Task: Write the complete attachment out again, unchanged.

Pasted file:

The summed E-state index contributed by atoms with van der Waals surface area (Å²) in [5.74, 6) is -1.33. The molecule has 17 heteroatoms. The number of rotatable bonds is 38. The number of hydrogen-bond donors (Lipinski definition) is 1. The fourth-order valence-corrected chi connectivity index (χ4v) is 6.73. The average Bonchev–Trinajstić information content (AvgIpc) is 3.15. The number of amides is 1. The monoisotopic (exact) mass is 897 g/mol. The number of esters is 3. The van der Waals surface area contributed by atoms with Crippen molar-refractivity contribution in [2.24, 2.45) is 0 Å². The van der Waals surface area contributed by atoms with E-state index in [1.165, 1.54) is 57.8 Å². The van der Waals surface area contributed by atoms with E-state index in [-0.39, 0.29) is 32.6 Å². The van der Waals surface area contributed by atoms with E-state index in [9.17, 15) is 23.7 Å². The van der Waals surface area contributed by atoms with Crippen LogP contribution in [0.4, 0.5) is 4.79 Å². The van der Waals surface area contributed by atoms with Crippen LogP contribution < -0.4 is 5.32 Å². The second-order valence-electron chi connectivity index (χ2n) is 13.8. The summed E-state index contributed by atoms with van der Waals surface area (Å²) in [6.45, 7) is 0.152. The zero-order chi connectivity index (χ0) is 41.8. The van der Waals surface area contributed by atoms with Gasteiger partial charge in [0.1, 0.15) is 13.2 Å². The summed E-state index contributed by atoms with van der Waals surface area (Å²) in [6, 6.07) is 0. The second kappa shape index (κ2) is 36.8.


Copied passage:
The summed E-state index contributed by atoms with van der Waals surface area (Å²) in [5.74, 6) is -1.33. The molecule has 17 heteroatoms. The number of rotatable bonds is 38. The number of hydrogen-bond donors (Lipinski definition) is 1. The fourth-order valence-corrected chi connectivity index (χ4v) is 6.73. The average Bonchev–Trinajstić information content (AvgIpc) is 3.15. The number of amides is 1. The monoisotopic (exact) mass is 897 g/mol. The number of esters is 3. The van der Waals surface area contributed by atoms with Crippen molar-refractivity contribution in [2.24, 2.45) is 0 Å². The van der Waals surface area contributed by atoms with E-state index in [1.165, 1.54) is 57.8 Å². The van der Waals surface area contributed by atoms with E-state index in [-0.39, 0.29) is 32.6 Å². The van der Waals surface area contributed by atoms with E-state index in [9.17, 15) is 23.7 Å². The van der Waals surface area contributed by atoms with Crippen LogP contribution in [0.4, 0.5) is 4.79 Å². The van der Waals surface area contributed by atoms with Crippen LogP contribution < -0.4 is 5.32 Å². The second-order valence-electron chi connectivity index (χ2n) is 13.8. The summed E-state index contributed by atoms with van der Waals surface area (Å²) in [6.45, 7) is 0.152. The zero-order chi connectivity index (χ0) is 41.8. The van der Waals surface area contributed by atoms with Gasteiger partial charge in [0.1, 0.15) is 13.2 Å². The summed E-state index contributed by atoms with van der Waals surface area (Å²) in [6, 6.07) is 0. The second kappa shape index (κ2) is 36.8.